EASy Phase II upgrade adds SVS to Falcon line

 - October 31, 2008, 6:46 AM

Dassault Falcon last month announced the long-anticipated upgrade to the Honeywell Primus Epic-based EASy (Enhanced Avionics System) flight deck: the EASy Phase II system with synthetic-vision system (SVS) technology.

Incorporating hardware and software upgrades, EASy Phase II is expected to be available by the end of next year for the Falcon 900 series and by mid-2010 for the Falcon 2000 and 7X. The SVS will be an option for new Falcons and available as a retrofit on all EASy-equipped jets now in service. Dassault Falcon said it will release pricing information for the Phase II modification closer to certification. More than 225 EASy-equipped aircraft flying today are eligible for the SVS and other Phase II upgrades.

For pilots, EASy Phase II offers a number of improvements. The SVS will display a three-dimensional synthesized representation of the outside view on both pilots’ primary flight displays, with terrain and obstacle data provided by Honeywell’s EGPWS. EASy Phase II also supports RNP SAAAR (required navigation performance-special aircraft and aircrew authorization required) 0.1 and offers ADS-B out capability.

Honeywell’s Runway Awareness and Advisory System will also be included, and other options bring the latest avionics capabilities to the EASy flight deck. These include XM graphical weather, paperless charts, the ability to fly WAAS LPV approaches, future air navigation system (FANS) 1A capability using CPDLC for pilot-controller communication via datalink, VHF datalink mode-2 and takeoff/go-around improvements. The FANS 1A capability will be available for the Falcon 900 in 2010.

The EASy synthetic-vision system displays a high-resolution three-dimensional digital image on both pilots’ primary display units (PDU) during all phases of flight. What the pilot sees through the windshield on a clear day will be displayed on the PDU in a synthesized picture in all flying conditions, including terrain data and man-made obstacles.

Honeywell engineers are using rapid prototyping tools to develop for Dassault the synthetic-vision system that provides 3-D hills, mountains, obstacles and water displayed in sectional-chart-like colors using six-arc-second terrain data. The visual scene for the entire planet is recreated in 600- by 600-foot boxes, with graphics-processing techniques used to smooth terrain contours for a natural-looking presentation. Beyond 12 nm the scene is presented using 12-arc-second squares (1,200 by 1,200 feet) and the graphics computer seamlessly merges the boundary between the two areas.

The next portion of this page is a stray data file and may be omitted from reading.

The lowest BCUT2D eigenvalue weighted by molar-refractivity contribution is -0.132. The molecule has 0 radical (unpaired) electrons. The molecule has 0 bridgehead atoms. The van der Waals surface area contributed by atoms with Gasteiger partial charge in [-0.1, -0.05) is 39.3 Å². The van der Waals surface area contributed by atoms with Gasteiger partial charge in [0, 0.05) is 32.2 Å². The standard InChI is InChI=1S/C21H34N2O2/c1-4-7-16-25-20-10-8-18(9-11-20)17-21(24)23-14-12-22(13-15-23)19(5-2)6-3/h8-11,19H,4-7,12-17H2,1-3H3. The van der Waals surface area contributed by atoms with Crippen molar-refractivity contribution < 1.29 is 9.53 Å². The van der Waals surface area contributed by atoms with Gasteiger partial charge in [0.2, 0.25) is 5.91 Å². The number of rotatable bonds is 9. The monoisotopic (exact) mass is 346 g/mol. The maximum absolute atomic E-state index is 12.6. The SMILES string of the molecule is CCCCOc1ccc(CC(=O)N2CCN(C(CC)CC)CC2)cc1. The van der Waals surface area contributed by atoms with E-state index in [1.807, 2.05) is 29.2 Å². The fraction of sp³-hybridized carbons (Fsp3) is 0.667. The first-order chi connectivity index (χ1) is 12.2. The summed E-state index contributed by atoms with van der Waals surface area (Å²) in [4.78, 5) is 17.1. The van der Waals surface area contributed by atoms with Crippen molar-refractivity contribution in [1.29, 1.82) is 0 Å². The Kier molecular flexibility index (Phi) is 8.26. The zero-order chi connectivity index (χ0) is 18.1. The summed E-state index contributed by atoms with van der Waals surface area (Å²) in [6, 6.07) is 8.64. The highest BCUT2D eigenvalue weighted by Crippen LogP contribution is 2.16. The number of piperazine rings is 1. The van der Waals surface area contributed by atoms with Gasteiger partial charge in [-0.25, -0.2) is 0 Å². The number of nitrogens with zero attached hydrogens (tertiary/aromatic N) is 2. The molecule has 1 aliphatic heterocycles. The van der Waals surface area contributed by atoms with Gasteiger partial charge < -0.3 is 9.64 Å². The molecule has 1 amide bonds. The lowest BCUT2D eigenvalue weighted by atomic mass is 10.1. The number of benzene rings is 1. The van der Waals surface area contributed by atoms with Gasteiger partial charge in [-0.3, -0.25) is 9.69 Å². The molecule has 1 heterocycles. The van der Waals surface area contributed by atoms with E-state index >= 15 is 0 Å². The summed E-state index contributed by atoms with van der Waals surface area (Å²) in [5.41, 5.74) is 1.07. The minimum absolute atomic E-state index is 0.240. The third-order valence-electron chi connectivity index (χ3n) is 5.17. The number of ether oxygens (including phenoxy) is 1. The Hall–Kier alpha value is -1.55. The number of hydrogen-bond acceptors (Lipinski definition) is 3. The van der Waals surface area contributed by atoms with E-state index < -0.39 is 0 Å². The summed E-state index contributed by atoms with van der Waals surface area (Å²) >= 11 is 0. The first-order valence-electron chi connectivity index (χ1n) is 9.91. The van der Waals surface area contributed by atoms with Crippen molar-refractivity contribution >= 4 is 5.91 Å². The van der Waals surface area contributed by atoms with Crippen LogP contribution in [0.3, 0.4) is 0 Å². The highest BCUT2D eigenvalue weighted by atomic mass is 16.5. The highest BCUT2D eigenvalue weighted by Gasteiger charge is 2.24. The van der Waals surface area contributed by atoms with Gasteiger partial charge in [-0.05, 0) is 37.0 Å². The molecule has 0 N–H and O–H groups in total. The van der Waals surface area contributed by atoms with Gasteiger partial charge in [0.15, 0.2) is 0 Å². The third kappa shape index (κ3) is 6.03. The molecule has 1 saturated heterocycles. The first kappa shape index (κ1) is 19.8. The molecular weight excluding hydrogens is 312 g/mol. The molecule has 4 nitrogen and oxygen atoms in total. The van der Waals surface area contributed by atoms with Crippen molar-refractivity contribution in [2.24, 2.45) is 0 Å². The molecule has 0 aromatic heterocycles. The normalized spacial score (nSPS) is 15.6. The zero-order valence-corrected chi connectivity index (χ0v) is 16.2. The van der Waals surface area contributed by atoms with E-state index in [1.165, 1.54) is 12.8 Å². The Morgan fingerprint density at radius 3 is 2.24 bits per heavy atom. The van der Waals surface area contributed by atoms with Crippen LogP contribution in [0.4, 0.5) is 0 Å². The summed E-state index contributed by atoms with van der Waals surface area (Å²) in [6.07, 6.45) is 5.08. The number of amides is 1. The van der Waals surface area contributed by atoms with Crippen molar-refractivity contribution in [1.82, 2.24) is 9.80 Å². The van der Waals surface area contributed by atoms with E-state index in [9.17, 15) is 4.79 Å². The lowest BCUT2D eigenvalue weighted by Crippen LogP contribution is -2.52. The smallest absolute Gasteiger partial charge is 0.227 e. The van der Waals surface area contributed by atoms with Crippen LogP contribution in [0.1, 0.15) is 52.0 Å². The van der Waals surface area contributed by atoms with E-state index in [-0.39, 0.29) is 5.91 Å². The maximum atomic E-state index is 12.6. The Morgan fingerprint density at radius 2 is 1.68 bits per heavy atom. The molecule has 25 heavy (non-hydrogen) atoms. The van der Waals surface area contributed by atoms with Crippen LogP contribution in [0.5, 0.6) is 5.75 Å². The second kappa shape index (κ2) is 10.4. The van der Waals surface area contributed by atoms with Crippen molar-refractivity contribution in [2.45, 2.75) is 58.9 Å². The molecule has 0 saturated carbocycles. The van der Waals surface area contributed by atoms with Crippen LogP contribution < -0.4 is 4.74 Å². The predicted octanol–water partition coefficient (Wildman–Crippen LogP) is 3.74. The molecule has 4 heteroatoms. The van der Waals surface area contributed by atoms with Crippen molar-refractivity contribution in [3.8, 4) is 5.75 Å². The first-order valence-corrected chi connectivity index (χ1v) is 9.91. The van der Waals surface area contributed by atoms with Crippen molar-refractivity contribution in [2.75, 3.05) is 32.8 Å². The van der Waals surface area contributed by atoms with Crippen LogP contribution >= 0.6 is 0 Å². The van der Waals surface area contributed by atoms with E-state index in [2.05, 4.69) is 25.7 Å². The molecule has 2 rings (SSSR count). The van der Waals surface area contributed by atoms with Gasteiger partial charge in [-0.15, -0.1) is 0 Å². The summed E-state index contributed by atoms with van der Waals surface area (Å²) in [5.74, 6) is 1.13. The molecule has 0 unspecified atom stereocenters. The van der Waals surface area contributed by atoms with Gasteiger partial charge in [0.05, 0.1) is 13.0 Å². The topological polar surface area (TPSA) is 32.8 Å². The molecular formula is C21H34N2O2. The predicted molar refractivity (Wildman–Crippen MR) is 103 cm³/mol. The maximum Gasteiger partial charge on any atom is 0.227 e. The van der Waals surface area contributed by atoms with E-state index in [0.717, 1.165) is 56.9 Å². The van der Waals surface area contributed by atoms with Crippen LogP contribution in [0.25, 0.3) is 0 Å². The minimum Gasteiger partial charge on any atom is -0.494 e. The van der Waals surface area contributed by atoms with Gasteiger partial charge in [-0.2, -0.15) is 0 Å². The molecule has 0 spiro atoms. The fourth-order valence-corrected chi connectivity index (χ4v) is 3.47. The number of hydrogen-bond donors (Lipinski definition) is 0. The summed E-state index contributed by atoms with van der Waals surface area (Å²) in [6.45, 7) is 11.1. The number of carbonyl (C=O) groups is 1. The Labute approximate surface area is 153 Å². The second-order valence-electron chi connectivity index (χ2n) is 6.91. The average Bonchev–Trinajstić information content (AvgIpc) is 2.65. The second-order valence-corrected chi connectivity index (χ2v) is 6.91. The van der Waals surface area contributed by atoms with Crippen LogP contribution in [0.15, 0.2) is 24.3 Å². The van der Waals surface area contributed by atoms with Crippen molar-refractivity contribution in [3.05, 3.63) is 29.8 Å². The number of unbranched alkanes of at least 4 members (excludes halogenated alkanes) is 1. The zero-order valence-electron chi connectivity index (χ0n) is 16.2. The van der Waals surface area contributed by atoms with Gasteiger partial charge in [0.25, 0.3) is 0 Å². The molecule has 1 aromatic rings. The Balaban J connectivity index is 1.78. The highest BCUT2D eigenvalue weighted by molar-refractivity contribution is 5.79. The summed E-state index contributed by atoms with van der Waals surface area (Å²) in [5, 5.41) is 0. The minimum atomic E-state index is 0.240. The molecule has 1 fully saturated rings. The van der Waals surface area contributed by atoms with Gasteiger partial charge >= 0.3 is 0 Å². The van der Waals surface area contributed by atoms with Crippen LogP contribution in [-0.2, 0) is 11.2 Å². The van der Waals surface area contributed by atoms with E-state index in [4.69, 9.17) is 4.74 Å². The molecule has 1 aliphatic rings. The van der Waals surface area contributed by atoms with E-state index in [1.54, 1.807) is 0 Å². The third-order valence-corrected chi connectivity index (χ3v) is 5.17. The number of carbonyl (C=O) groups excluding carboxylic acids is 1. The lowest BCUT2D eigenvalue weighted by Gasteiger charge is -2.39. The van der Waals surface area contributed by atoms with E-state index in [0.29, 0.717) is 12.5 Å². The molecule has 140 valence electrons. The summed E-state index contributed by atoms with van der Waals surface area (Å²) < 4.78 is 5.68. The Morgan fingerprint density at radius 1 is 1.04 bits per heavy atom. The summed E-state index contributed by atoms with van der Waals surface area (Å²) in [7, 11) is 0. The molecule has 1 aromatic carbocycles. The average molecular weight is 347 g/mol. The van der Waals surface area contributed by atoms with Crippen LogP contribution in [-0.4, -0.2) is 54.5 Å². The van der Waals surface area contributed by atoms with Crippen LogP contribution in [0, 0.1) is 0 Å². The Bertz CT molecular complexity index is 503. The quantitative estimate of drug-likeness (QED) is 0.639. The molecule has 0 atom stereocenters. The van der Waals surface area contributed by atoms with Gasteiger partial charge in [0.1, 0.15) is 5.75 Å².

The Dassault SVS will include additional features such as a flight-path marker normally used in HUDs, patented range rings (allowing the pilot to gauge distance from obstacles and terrain) and high-resolution runway data.

Gulfstream received FAA certification for a similar software and hardware modification to its Primus Epic-based PlaneView cockpit, making it the first OEM to gain such approval in a Part 25 production airplane. The award also included Gulfstream’s second-generation infrared enhanced-vision system, which is known as EVS II.

Gulfstream has integrated both technologies into the production line of its top models. The optional Gulfstream SV-PFD (synthetic vision-primary flight display) upgrade is priced at about $300,000 in new airplanes rolling out of its Savannah, Ga. factory and offered for a similar price to operators of in-service models flying with the PlaneView avionics.

Rockwell Collins is busy developing synthetic-vision technology for its Pro Line Fusion cockpit, planned to enter service in the Bombardier Global Express XRS, Cessna Citation Columbus, Gulfstream G250 and Embraer Legacy 450 and 500 all within the next few years.

Garmin recently certified synthetic vision as part of its G1000 cockpit for Part 23 airplanes, and L-3 Avionics Systems and Avidyne have announced competing Part 23 offerings. Universal Avionics offers the Vision 1 SVS for the Part 23 and 25 retrofit market. Chelton Flight Systems was the first avionics manufacturer to certify SVS, as part of the company’s FlightLogic EFIS.